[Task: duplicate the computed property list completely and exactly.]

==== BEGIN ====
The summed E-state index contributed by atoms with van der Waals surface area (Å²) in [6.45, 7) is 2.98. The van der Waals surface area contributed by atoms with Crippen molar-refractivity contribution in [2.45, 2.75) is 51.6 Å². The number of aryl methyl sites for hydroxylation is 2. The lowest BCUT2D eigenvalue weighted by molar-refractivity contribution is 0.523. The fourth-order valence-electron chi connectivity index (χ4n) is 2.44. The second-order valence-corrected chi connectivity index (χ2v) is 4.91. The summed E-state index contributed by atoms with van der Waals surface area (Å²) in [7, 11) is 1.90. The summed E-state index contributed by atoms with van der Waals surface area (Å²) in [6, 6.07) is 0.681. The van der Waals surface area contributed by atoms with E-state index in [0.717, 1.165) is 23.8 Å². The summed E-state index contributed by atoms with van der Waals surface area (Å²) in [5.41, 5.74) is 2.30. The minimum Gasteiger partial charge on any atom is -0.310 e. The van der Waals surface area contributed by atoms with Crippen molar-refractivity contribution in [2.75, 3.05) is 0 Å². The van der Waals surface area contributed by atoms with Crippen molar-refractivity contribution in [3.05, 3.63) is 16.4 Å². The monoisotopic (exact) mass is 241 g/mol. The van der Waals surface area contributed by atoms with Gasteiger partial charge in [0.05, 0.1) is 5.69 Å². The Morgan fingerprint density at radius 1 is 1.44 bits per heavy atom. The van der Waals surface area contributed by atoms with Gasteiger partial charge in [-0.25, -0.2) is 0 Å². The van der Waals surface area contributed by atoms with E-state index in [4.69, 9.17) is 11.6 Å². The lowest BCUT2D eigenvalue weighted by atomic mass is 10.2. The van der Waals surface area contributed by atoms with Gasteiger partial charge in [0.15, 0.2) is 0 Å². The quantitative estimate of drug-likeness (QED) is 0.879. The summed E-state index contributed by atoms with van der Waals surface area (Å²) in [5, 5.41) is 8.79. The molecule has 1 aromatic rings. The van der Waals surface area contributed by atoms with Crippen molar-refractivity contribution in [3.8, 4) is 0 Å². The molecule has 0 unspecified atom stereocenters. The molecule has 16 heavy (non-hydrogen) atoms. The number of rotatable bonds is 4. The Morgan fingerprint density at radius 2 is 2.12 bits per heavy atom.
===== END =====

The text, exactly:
The summed E-state index contributed by atoms with van der Waals surface area (Å²) in [6.45, 7) is 2.98. The van der Waals surface area contributed by atoms with Crippen molar-refractivity contribution in [2.45, 2.75) is 51.6 Å². The number of aryl methyl sites for hydroxylation is 2. The lowest BCUT2D eigenvalue weighted by molar-refractivity contribution is 0.523. The fourth-order valence-electron chi connectivity index (χ4n) is 2.44. The second-order valence-corrected chi connectivity index (χ2v) is 4.91. The summed E-state index contributed by atoms with van der Waals surface area (Å²) in [7, 11) is 1.90. The summed E-state index contributed by atoms with van der Waals surface area (Å²) in [6, 6.07) is 0.681. The van der Waals surface area contributed by atoms with E-state index in [0.717, 1.165) is 23.8 Å². The summed E-state index contributed by atoms with van der Waals surface area (Å²) in [5.41, 5.74) is 2.30. The minimum Gasteiger partial charge on any atom is -0.310 e. The van der Waals surface area contributed by atoms with Crippen molar-refractivity contribution in [2.75, 3.05) is 0 Å². The van der Waals surface area contributed by atoms with Crippen molar-refractivity contribution in [3.05, 3.63) is 16.4 Å². The monoisotopic (exact) mass is 241 g/mol. The van der Waals surface area contributed by atoms with Gasteiger partial charge in [0.05, 0.1) is 5.69 Å². The Morgan fingerprint density at radius 1 is 1.44 bits per heavy atom. The van der Waals surface area contributed by atoms with Gasteiger partial charge in [-0.25, -0.2) is 0 Å². The van der Waals surface area contributed by atoms with E-state index in [4.69, 9.17) is 11.6 Å². The lowest BCUT2D eigenvalue weighted by atomic mass is 10.2. The van der Waals surface area contributed by atoms with Gasteiger partial charge in [0.15, 0.2) is 0 Å². The quantitative estimate of drug-likeness (QED) is 0.879. The summed E-state index contributed by atoms with van der Waals surface area (Å²) in [5, 5.41) is 8.79. The molecule has 1 aromatic rings. The van der Waals surface area contributed by atoms with Crippen molar-refractivity contribution in [3.8, 4) is 0 Å². The molecule has 0 unspecified atom stereocenters. The molecule has 16 heavy (non-hydrogen) atoms. The number of rotatable bonds is 4. The Morgan fingerprint density at radius 2 is 2.12 bits per heavy atom.